§ 10. Redistricting Plan and Proclamation(a) Within thirty days after the official reporting of the decennial census of the United States or thirty days after being duly appointed, whichever occurs last, the board shall adopt one or more proposed redistricting plans. The board shall hold public hearings on the proposed plan, or, if no single proposed plan is agreed on, on all plans proposed by the board. No later than ninety days after the board has been appointed and the official reporting of the decennial census of the United States, the board shall adopt a final redistricting plan and issue a proclamation of redistricting. The final plan shall set out boundaries of house and senate districts and shall be effective for the election of members of the legislature until after the official reporting of the next decennial census of the United States.
(b) Adoption of a final redistricting plan shall require the affirmative votes of three members of the Redistricting Board. [Amended 1998]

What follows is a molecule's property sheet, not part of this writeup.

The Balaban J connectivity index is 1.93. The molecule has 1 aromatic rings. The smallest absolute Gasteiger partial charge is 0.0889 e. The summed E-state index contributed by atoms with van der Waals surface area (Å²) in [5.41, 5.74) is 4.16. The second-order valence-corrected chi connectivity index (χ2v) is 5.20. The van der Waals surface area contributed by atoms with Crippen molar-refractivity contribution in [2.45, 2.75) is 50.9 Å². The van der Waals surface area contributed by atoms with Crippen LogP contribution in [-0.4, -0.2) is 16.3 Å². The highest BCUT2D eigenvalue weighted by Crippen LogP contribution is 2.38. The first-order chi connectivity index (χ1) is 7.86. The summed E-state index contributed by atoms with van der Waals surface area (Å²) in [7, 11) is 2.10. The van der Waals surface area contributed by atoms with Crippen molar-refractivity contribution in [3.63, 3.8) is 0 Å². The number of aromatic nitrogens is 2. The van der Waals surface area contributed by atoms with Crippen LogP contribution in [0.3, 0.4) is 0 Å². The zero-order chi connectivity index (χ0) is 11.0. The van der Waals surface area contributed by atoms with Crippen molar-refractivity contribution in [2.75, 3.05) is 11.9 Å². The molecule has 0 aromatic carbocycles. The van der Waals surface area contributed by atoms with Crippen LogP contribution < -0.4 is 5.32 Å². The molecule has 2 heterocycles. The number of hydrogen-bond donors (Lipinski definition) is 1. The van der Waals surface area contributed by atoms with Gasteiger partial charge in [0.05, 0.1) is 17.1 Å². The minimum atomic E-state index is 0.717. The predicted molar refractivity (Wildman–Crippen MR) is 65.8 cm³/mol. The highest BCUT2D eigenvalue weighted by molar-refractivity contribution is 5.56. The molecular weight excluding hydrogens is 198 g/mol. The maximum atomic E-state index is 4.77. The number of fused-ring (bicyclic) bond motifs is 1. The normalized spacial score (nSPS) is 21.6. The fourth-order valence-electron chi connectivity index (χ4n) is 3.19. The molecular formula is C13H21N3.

§ 11. EnforcementAny qualified voter may apply to the superior court to compel the Redistricting Board, by mandamus or otherwise, to perform its duties under this article or to correct any error in redistricting. Application to compel the board to perform must be filed not later than thirty days following the expiration of the ninety-day period specified in this article. Application to compel correction of any error in redistricting must be filed within thirty days following the adoption of the final redistricting plan and proclamation by the board. Original jurisdiction in these matters is vested in the superior court. On appeal from the superior court, the cause shall be reviewed by the supreme court on the law and the facts. Notwithstanding section 15 of article IV, all dispositions by the superior court and the supreme court under this section shall be expedited and shall have priority over all other matters pending before the respective court. Upon a final judicial decision that a plan is invalid, the matter shall be returned to the board for correction and development of a new plan. If that new plan is declared invalid, the matter may be referred again to the board. [Amended 1998]
Thursday, April 14, 2011
What the Constitution Says the Redistricting Board Should Do
Now that they've passed the draft plan and people start finding out how it affects their districts, maybe people will start paying attention. Here's what their job is. As you can see, there are nine sections before these two: